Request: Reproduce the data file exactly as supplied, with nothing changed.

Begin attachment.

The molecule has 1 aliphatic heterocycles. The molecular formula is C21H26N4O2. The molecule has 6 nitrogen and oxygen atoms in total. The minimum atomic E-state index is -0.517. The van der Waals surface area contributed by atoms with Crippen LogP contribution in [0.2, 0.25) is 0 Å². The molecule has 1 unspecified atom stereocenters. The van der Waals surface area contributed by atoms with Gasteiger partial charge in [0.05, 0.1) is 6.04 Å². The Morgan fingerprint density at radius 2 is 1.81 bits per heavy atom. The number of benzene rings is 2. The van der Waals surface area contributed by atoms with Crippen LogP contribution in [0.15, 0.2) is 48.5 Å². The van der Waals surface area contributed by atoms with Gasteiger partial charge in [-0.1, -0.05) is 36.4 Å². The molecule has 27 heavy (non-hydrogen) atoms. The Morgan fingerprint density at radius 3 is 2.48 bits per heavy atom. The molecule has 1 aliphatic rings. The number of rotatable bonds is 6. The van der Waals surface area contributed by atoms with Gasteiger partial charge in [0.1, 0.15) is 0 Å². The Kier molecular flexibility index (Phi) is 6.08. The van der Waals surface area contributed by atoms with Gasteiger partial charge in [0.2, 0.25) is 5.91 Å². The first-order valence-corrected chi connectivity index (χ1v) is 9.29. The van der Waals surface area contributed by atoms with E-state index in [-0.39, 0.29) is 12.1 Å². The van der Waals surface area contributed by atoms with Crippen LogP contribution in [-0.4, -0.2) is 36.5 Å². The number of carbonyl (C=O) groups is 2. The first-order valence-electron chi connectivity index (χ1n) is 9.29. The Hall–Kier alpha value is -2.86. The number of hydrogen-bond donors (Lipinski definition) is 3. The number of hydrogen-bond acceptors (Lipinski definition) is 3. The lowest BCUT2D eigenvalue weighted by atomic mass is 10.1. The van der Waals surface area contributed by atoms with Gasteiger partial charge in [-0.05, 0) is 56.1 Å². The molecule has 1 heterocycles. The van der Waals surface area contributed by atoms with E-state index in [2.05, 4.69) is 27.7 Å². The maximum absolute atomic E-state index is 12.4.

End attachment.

The molecule has 1 aliphatic heterocycles. The molecular formula is C21H26N4O2. The molecule has 6 nitrogen and oxygen atoms in total. The minimum atomic E-state index is -0.517. The van der Waals surface area contributed by atoms with Crippen LogP contribution in [0.2, 0.25) is 0 Å². The molecule has 1 unspecified atom stereocenters. The van der Waals surface area contributed by atoms with Gasteiger partial charge in [0.05, 0.1) is 6.04 Å². The Morgan fingerprint density at radius 2 is 1.81 bits per heavy atom. The number of benzene rings is 2. The van der Waals surface area contributed by atoms with Crippen LogP contribution in [0.15, 0.2) is 48.5 Å². The van der Waals surface area contributed by atoms with Gasteiger partial charge in [-0.1, -0.05) is 36.4 Å². The molecule has 27 heavy (non-hydrogen) atoms. The Morgan fingerprint density at radius 3 is 2.48 bits per heavy atom. The molecule has 1 aliphatic rings. The number of rotatable bonds is 6. The van der Waals surface area contributed by atoms with Gasteiger partial charge in [0.1, 0.15) is 0 Å². The Kier molecular flexibility index (Phi) is 6.08. The van der Waals surface area contributed by atoms with Gasteiger partial charge in [0.2, 0.25) is 5.91 Å². The first-order valence-corrected chi connectivity index (χ1v) is 9.29. The van der Waals surface area contributed by atoms with E-state index in [-0.39, 0.29) is 12.1 Å². The van der Waals surface area contributed by atoms with Crippen LogP contribution in [-0.4, -0.2) is 36.5 Å². The number of carbonyl (C=O) groups is 2. The first-order valence-electron chi connectivity index (χ1n) is 9.29. The Hall–Kier alpha value is -2.86. The number of hydrogen-bond donors (Lipinski definition) is 3. The number of hydrogen-bond acceptors (Lipinski definition) is 3. The lowest BCUT2D eigenvalue weighted by atomic mass is 10.1. The van der Waals surface area contributed by atoms with Gasteiger partial charge in [-0.05, 0) is 56.1 Å². The molecule has 1 heterocycles. The van der Waals surface area contributed by atoms with E-state index in [2.05, 4.69) is 27.7 Å². The maximum absolute atomic E-state index is 12.4.